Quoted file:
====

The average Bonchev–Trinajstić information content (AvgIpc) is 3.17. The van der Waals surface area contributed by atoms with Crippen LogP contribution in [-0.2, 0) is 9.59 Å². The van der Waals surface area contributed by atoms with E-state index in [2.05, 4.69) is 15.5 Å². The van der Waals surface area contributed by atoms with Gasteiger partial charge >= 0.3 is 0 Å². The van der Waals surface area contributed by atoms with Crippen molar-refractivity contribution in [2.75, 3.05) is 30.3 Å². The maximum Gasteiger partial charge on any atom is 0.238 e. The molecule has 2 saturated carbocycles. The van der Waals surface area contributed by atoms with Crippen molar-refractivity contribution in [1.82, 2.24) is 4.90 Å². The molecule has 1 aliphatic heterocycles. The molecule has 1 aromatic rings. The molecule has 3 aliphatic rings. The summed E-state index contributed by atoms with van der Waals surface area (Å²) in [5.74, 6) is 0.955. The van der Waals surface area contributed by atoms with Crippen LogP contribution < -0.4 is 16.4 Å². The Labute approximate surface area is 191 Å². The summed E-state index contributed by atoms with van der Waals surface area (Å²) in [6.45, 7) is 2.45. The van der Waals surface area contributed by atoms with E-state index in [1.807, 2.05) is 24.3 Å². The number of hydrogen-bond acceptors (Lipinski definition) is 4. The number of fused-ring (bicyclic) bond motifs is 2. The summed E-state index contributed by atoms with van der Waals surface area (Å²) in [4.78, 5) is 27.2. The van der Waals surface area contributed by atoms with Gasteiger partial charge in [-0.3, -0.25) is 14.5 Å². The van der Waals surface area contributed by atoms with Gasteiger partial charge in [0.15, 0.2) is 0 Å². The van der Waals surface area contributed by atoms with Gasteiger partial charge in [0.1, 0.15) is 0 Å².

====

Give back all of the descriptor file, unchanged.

The average Bonchev–Trinajstić information content (AvgIpc) is 3.17. The van der Waals surface area contributed by atoms with Crippen LogP contribution in [-0.2, 0) is 9.59 Å². The van der Waals surface area contributed by atoms with E-state index in [2.05, 4.69) is 15.5 Å². The van der Waals surface area contributed by atoms with Gasteiger partial charge >= 0.3 is 0 Å². The van der Waals surface area contributed by atoms with Crippen molar-refractivity contribution in [2.75, 3.05) is 30.3 Å². The maximum Gasteiger partial charge on any atom is 0.238 e. The molecule has 2 saturated carbocycles. The van der Waals surface area contributed by atoms with Crippen molar-refractivity contribution in [1.82, 2.24) is 4.90 Å². The molecule has 1 aliphatic heterocycles. The molecule has 1 aromatic rings. The molecule has 3 aliphatic rings. The summed E-state index contributed by atoms with van der Waals surface area (Å²) in [5.74, 6) is 0.955. The van der Waals surface area contributed by atoms with Crippen LogP contribution < -0.4 is 16.4 Å². The Labute approximate surface area is 191 Å². The summed E-state index contributed by atoms with van der Waals surface area (Å²) in [6.45, 7) is 2.45. The van der Waals surface area contributed by atoms with E-state index in [1.807, 2.05) is 24.3 Å². The number of hydrogen-bond acceptors (Lipinski definition) is 4. The number of fused-ring (bicyclic) bond motifs is 2. The summed E-state index contributed by atoms with van der Waals surface area (Å²) in [4.78, 5) is 27.2. The van der Waals surface area contributed by atoms with Gasteiger partial charge in [-0.3, -0.25) is 14.5 Å². The van der Waals surface area contributed by atoms with Gasteiger partial charge in [0.15, 0.2) is 0 Å². The van der Waals surface area contributed by atoms with Gasteiger partial charge in [0.1, 0.15) is 0 Å².